In the Anglo-American legal tradition, if the accused dies before a conviction becomes final, the conviction is vacated and the indictment is dismissed. This is called “abatement” of the conviction, and hopefully most of you have not encountered it. The idea is that the defendant will now face the Lord’s justice, not the King’s, and that the family should not have to live with the stigma of a conviction that was not final.
The defendant in US v. Mladen, 18-0616, died during the pendency of his appeal, but the Second Circuit decided that abatement was too generous a remedy for him. The opinion is by Judge Kearse, joined by Judges Walker and Livingston. Perhaps the problem was that, although convicted only of one count of 18 USC § 1001, he also admitted to making anonymous threats against a federal judge. Then, while in jail awaiting sentence in this case, he was recorded making additional threats against the judge. He received the maximum sentence of five years.
As part of his plea agreement, Mr. Mladen had waived his right to appeal the merits of the conviction (except for ineffective assistance of counsel), and he had raised only sentencing issues in his appellate brief. For those reasons, the Circuit declined to vacate his conviction. The Court posited a new rule for cases where the “merits” of the conviction have become “final and unappealable” even though the conviction is, in fact, still on appeal.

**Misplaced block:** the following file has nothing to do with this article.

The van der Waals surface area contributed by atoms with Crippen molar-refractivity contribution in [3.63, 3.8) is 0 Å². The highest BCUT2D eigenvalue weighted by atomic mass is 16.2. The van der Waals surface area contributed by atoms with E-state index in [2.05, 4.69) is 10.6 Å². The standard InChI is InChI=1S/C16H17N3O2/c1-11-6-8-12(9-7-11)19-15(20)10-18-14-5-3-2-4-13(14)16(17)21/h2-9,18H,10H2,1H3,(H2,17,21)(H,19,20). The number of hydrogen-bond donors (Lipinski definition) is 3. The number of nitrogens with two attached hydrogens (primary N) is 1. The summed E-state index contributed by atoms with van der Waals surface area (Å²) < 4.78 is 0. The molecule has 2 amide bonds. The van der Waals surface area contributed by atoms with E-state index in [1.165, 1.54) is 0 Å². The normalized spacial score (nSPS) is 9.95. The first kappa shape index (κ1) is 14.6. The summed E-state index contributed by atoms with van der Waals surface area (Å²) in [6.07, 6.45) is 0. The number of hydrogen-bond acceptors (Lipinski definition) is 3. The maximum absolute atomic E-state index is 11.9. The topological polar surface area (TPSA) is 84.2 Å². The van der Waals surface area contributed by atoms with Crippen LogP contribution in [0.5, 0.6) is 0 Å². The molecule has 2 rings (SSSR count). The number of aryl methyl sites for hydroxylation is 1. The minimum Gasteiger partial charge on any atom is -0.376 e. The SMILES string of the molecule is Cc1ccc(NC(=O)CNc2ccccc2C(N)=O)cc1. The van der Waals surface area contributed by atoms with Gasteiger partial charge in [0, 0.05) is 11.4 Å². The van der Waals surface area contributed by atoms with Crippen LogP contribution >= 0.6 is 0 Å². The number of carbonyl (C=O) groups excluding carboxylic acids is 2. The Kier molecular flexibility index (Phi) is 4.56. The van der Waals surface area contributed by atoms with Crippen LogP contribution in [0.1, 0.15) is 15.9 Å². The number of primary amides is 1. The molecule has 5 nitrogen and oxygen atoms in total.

This decision ends an unbroken string of cases where the Second Circuit has vacated convictions still on appeal when the accused dies. The Court does not acknowledge departing from precedent because, for instance, in one of those past cases, the government did not oppose the motion for abatement, while here it did.
The Court did vacate Mr. Mladen’s $20,000 fine, while leaving intact the $100 special assessment. It also decided to vacate the prison sentence he cannot posthumously serve.